Ethics of an American Tragedy

I remember the day of the Boston Marathon Bombings very vividly. I got home from school, turned on the television and immediately texted my friend, whom I know has family in Boston, to see if everything was alright. Even though most of my days are spent on social media, this was one event that I didn’t hear about on Facebook first. However, for the rest of the time that the bombings were at the forefront of the news, most of that news came to me through social media.

In dealing with the news breaks of tragedies like this, people have many ethical dilemmas about what content to publish on social media and how that content might affect the audience. There are certain situations where someone’s heart is in the right place, but it comes off as in poor taste to the public. When a news broadcaster asked fans to “like” a photo of an injured boy on Facebook to let the boy know how many people care, it was met with some intense backlash. Even in situations that are bad, but maybe not to this extent, I always feel awkward “liking” a post with bad news. I would feel much more comfortable commenting to let the person know that I am thinking of them, rather than “liking” the post. I feel like this is what the broadcaster should have done to create the desired effect of his post, while also possibly eliminating any negative feedback. Although it could be annoying to see so many of the same message, people have the option to personalize it and truly let the boy know how they feel about him.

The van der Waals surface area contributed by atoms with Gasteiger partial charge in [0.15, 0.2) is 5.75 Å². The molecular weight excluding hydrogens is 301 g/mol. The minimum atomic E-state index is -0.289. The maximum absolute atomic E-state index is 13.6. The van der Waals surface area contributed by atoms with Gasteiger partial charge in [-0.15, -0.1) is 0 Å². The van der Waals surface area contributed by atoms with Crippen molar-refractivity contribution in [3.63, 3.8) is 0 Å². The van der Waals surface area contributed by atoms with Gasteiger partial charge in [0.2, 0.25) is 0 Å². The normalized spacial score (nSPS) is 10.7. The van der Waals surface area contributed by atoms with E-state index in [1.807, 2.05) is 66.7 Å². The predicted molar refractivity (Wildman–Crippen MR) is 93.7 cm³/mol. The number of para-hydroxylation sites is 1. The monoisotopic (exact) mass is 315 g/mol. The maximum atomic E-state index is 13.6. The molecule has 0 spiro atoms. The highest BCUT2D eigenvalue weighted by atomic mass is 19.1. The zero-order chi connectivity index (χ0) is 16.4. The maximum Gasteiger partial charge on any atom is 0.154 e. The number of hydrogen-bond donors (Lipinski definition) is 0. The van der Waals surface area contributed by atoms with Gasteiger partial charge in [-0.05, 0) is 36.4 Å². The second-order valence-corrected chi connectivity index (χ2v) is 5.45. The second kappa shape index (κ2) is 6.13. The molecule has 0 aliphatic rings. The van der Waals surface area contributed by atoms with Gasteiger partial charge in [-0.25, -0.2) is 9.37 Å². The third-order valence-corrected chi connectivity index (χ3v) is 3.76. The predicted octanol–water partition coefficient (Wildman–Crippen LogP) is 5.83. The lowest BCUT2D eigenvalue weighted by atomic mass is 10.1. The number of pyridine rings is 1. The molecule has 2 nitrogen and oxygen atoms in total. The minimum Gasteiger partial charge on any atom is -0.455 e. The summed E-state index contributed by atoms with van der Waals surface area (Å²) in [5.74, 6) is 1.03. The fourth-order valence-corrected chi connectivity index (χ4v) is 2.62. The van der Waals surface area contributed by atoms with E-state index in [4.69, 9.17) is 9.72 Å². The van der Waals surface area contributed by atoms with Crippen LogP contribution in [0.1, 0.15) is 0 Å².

Courtesy of PA Media Group

In response to the image above that Ford posted to the first responders of the bombings, I saw nothing wrong with it. I can understand why people would think that Ford was doing this to push their own product, but I don’t believe they were. In an article with PR News Online, head of social media for Ford, Scott Monty said “if you manage social media for a brand, this would be a good time to suspend any additional posts for the day.” I don’t think Monty would have said that if his true intention was to sell a product during a catastrophic event like this. If people thought that Ford had an agenda more than sending out well wishes, I think they are cynical. It’s not unethical to thank someone on social media and Ford should not be made to feel bad about doing something good.

With every tragedy, there are going to be questionable moments of whether posting something on social media is ethical or not. If you’re unsure of how people will react, don’t post it. But most of all, think of every possible way the content could be misconstrued and do everything in your power to eliminate those possibilities.

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One thought on “Ethics of an American Tragedy

  1. Good advice in your conclusion there Steven!

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